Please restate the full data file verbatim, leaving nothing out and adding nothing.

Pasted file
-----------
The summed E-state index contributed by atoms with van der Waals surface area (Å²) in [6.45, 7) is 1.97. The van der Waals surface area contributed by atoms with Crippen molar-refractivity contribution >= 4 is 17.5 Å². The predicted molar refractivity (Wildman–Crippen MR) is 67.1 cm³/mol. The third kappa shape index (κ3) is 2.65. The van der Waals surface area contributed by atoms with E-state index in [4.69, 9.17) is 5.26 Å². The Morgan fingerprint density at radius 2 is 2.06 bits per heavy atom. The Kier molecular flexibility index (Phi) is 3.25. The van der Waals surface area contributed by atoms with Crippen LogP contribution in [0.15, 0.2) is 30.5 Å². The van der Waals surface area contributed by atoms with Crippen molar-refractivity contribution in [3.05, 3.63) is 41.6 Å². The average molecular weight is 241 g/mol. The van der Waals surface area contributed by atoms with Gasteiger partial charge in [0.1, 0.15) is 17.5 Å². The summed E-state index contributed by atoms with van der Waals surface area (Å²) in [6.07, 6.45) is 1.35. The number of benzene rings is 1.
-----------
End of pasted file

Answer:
The summed E-state index contributed by atoms with van der Waals surface area (Å²) in [6.45, 7) is 1.97. The van der Waals surface area contributed by atoms with Crippen molar-refractivity contribution >= 4 is 17.5 Å². The predicted molar refractivity (Wildman–Crippen MR) is 67.1 cm³/mol. The third kappa shape index (κ3) is 2.65. The van der Waals surface area contributed by atoms with E-state index in [4.69, 9.17) is 5.26 Å². The Morgan fingerprint density at radius 2 is 2.06 bits per heavy atom. The Kier molecular flexibility index (Phi) is 3.25. The van der Waals surface area contributed by atoms with Crippen LogP contribution in [0.15, 0.2) is 30.5 Å². The van der Waals surface area contributed by atoms with Crippen molar-refractivity contribution in [3.05, 3.63) is 41.6 Å². The average molecular weight is 241 g/mol. The van der Waals surface area contributed by atoms with Gasteiger partial charge in [0.1, 0.15) is 17.5 Å². The summed E-state index contributed by atoms with van der Waals surface area (Å²) in [6.07, 6.45) is 1.35. The number of benzene rings is 1.